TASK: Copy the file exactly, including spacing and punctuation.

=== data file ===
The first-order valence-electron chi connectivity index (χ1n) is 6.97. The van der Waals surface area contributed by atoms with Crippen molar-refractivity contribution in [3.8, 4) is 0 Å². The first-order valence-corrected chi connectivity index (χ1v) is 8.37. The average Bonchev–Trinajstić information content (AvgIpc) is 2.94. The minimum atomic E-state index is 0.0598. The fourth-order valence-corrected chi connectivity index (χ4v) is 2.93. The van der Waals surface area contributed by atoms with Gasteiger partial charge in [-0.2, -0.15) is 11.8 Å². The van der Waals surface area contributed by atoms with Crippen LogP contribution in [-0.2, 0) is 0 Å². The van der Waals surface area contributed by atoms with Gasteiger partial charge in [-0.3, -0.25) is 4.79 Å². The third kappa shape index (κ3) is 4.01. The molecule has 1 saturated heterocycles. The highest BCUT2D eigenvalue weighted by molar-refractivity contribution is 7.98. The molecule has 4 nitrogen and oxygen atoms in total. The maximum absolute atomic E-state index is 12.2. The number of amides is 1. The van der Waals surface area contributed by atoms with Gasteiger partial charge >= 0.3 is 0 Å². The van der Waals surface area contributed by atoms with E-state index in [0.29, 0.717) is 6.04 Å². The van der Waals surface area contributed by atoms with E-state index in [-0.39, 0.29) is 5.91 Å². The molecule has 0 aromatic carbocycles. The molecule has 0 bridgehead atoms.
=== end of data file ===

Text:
The first-order valence-electron chi connectivity index (χ1n) is 6.97. The van der Waals surface area contributed by atoms with Crippen molar-refractivity contribution in [3.8, 4) is 0 Å². The first-order valence-corrected chi connectivity index (χ1v) is 8.37. The average Bonchev–Trinajstić information content (AvgIpc) is 2.94. The minimum atomic E-state index is 0.0598. The fourth-order valence-corrected chi connectivity index (χ4v) is 2.93. The van der Waals surface area contributed by atoms with Gasteiger partial charge in [-0.2, -0.15) is 11.8 Å². The van der Waals surface area contributed by atoms with Crippen LogP contribution in [-0.2, 0) is 0 Å². The van der Waals surface area contributed by atoms with Gasteiger partial charge in [-0.3, -0.25) is 4.79 Å². The third kappa shape index (κ3) is 4.01. The molecule has 1 saturated heterocycles. The highest BCUT2D eigenvalue weighted by molar-refractivity contribution is 7.98. The molecule has 4 nitrogen and oxygen atoms in total. The maximum absolute atomic E-state index is 12.2. The number of amides is 1. The van der Waals surface area contributed by atoms with Gasteiger partial charge >= 0.3 is 0 Å². The van der Waals surface area contributed by atoms with E-state index in [0.29, 0.717) is 6.04 Å². The van der Waals surface area contributed by atoms with E-state index in [-0.39, 0.29) is 5.91 Å². The molecule has 0 aromatic carbocycles. The molecule has 0 bridgehead atoms.